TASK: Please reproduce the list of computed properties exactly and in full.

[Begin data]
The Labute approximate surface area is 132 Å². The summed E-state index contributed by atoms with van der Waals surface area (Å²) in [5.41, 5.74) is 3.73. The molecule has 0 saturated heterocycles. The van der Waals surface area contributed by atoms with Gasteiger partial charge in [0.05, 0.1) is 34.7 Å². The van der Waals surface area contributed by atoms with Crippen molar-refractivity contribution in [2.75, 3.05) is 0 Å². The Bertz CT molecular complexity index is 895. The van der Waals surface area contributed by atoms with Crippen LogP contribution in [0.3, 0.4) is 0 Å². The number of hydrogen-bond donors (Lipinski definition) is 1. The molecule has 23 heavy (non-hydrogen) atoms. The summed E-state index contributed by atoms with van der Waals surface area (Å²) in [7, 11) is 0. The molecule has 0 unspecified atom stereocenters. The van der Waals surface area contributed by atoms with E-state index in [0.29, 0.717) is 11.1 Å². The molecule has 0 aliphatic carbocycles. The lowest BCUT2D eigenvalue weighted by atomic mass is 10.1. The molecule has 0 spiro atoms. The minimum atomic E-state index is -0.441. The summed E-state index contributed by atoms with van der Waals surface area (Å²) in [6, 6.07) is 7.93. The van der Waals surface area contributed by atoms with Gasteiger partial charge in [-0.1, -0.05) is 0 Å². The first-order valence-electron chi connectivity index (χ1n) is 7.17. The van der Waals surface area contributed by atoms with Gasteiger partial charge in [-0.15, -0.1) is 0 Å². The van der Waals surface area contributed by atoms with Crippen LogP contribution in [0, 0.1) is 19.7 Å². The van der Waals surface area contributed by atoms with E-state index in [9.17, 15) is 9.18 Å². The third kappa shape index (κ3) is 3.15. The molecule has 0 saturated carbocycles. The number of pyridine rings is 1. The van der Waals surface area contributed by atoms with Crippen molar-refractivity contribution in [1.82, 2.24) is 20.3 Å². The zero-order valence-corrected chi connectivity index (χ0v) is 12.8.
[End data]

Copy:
The Labute approximate surface area is 132 Å². The summed E-state index contributed by atoms with van der Waals surface area (Å²) in [5.41, 5.74) is 3.73. The molecule has 0 saturated heterocycles. The van der Waals surface area contributed by atoms with Gasteiger partial charge in [0.05, 0.1) is 34.7 Å². The van der Waals surface area contributed by atoms with Crippen molar-refractivity contribution in [2.75, 3.05) is 0 Å². The Bertz CT molecular complexity index is 895. The van der Waals surface area contributed by atoms with Crippen LogP contribution in [0.3, 0.4) is 0 Å². The number of hydrogen-bond donors (Lipinski definition) is 1. The molecule has 23 heavy (non-hydrogen) atoms. The summed E-state index contributed by atoms with van der Waals surface area (Å²) in [7, 11) is 0. The molecule has 0 unspecified atom stereocenters. The van der Waals surface area contributed by atoms with E-state index in [0.29, 0.717) is 11.1 Å². The molecule has 0 aliphatic carbocycles. The lowest BCUT2D eigenvalue weighted by atomic mass is 10.1. The molecule has 0 spiro atoms. The minimum atomic E-state index is -0.441. The summed E-state index contributed by atoms with van der Waals surface area (Å²) in [6, 6.07) is 7.93. The van der Waals surface area contributed by atoms with Gasteiger partial charge in [-0.1, -0.05) is 0 Å². The first-order valence-electron chi connectivity index (χ1n) is 7.17. The van der Waals surface area contributed by atoms with Gasteiger partial charge in [-0.15, -0.1) is 0 Å². The van der Waals surface area contributed by atoms with Crippen LogP contribution in [0, 0.1) is 19.7 Å². The van der Waals surface area contributed by atoms with E-state index in [9.17, 15) is 9.18 Å². The third kappa shape index (κ3) is 3.15. The molecule has 0 saturated carbocycles. The number of pyridine rings is 1. The van der Waals surface area contributed by atoms with Crippen molar-refractivity contribution in [1.82, 2.24) is 20.3 Å². The zero-order valence-corrected chi connectivity index (χ0v) is 12.8.